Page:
The Hanover Historical Society was founded in 1961, as the town celebrated its two-hundredth anniversary. This non-profit organization works to document Hanover’s past, by collecting local historical and biographical materials and publishing occasional papers, and to preserve the physical remnants of Hanover’s heritage, by helping with the maintenance of tombstones in the oldest cemeteries and operating the Webster Cottage Museum.
The Society’s document collection is kept at Rauner Special Collections Library at Dartmouth, and a guide to the holdings is available.
The Society holds regular meetings and programs. Membership fees are nominal. For more information, contact the Society at P.O. Box 142, Hanover, NH 03755.
WEBSTER COTTAGE MUSEUM
Webster Cottage is a small farmhouse that was built in 1780. Its first inhabitants were the Reverend Sylvanus Ripley and his wife, Abigail, who was the daughter of Eleazar Wheelock, the founder of Dartmouth College.
Over its long existence the cottage housed a number of different families. At times rooms were rented to students studying at Dartmouth College. The house takes its name from one of its most famous residents, Daniel Webster, a member of the Dartmouth Class of 1801 who lived there for a time during his undergraduate years.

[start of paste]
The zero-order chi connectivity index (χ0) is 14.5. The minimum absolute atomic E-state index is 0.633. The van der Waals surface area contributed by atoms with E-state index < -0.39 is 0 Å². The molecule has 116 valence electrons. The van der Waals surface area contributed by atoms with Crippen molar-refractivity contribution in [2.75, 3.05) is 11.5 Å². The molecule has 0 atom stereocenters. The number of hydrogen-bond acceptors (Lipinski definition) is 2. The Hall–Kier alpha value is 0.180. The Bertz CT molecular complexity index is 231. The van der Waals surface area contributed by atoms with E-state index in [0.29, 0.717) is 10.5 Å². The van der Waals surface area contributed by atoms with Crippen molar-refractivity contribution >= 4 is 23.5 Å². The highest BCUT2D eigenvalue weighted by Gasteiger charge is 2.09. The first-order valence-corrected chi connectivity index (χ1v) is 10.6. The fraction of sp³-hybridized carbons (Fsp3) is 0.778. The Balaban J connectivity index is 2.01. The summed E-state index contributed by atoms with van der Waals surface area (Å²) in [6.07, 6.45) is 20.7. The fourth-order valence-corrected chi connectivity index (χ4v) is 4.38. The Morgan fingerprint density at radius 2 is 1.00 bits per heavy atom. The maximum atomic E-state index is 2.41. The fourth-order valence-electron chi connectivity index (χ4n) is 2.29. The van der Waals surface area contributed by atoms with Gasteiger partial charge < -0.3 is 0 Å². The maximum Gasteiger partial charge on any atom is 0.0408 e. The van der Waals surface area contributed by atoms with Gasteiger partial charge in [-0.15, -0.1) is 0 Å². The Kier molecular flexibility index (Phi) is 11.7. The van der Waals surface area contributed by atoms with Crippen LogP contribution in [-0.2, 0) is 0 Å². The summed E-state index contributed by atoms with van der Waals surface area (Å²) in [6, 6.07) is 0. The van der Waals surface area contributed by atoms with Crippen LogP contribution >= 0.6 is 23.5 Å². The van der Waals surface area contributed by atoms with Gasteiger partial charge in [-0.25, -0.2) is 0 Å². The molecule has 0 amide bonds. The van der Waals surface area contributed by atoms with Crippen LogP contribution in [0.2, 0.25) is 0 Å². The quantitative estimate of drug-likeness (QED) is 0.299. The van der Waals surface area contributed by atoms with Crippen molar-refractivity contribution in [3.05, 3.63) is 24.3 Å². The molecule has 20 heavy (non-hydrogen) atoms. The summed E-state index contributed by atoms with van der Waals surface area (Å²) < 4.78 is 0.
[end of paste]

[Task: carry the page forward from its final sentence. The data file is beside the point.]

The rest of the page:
Webster Cottage is furnished with antiques dating to the 18th and 19th centuries. A front parlor displays a desk belonging to Daniel Webster and a number of other items relating to his career as a lawyer and statesman.
Other rooms highlight different eras in Hanover’s history and several former residents including Henry Fowle Durant, who founded Wellesley College, and Alice Van Leer Carrick Skinner, who published several books recounting her life as a collector of antiques.
Webster Cottage Museum opens to visitors each spring, typically around Memorial Day. Visiting hours, which are held on Wednesdays and Saturdays from 2:30 until 4:30 PM, continue through the warmer months until mid-October.
The cottage is located at 32 North Main Street in Hanover, on the campus of Dartmouth College. Admission is free. Visitors may obtain a card from the museum docent which will allow them to park on Choate Road.